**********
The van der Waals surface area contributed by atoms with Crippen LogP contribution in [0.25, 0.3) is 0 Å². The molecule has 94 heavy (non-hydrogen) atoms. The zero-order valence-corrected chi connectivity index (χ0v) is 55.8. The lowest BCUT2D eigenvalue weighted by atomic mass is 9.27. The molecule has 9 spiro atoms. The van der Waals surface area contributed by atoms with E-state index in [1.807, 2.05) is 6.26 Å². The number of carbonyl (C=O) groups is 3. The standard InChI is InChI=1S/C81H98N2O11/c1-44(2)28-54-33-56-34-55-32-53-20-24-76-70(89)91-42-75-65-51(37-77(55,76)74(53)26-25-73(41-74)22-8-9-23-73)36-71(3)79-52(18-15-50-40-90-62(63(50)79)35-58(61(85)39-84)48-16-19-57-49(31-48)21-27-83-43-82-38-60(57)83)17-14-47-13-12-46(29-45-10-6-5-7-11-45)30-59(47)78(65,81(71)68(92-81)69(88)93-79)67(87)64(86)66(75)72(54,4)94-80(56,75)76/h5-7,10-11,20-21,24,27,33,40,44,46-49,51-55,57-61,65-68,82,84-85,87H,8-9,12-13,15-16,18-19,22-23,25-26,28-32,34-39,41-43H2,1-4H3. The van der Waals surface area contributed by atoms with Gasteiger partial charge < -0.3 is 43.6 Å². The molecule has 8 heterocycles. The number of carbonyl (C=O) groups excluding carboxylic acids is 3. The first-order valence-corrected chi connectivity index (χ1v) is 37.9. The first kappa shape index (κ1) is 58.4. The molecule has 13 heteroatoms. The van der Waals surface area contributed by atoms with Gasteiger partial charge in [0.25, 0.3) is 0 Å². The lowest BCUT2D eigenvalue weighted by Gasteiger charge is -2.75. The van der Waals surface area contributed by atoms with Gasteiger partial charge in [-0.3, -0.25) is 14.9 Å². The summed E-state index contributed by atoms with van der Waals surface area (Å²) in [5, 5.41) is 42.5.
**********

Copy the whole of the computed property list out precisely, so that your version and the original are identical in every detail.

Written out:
The van der Waals surface area contributed by atoms with Crippen LogP contribution in [0.25, 0.3) is 0 Å². The molecule has 94 heavy (non-hydrogen) atoms. The zero-order valence-corrected chi connectivity index (χ0v) is 55.8. The lowest BCUT2D eigenvalue weighted by atomic mass is 9.27. The molecule has 9 spiro atoms. The van der Waals surface area contributed by atoms with E-state index in [1.807, 2.05) is 6.26 Å². The number of carbonyl (C=O) groups is 3. The standard InChI is InChI=1S/C81H98N2O11/c1-44(2)28-54-33-56-34-55-32-53-20-24-76-70(89)91-42-75-65-51(37-77(55,76)74(53)26-25-73(41-74)22-8-9-23-73)36-71(3)79-52(18-15-50-40-90-62(63(50)79)35-58(61(85)39-84)48-16-19-57-49(31-48)21-27-83-43-82-38-60(57)83)17-14-47-13-12-46(29-45-10-6-5-7-11-45)30-59(47)78(65,81(71)68(92-81)69(88)93-79)67(87)64(86)66(75)72(54,4)94-80(56,75)76/h5-7,10-11,20-21,24,27,33,40,44,46-49,51-55,57-61,65-68,82,84-85,87H,8-9,12-13,15-16,18-19,22-23,25-26,28-32,34-39,41-43H2,1-4H3. The van der Waals surface area contributed by atoms with Gasteiger partial charge < -0.3 is 43.6 Å². The molecule has 8 heterocycles. The number of carbonyl (C=O) groups excluding carboxylic acids is 3. The first-order valence-corrected chi connectivity index (χ1v) is 37.9. The first kappa shape index (κ1) is 58.4. The molecule has 13 heteroatoms. The van der Waals surface area contributed by atoms with Gasteiger partial charge in [0.25, 0.3) is 0 Å². The lowest BCUT2D eigenvalue weighted by Gasteiger charge is -2.75. The van der Waals surface area contributed by atoms with Gasteiger partial charge in [-0.3, -0.25) is 14.9 Å². The summed E-state index contributed by atoms with van der Waals surface area (Å²) in [5, 5.41) is 42.5.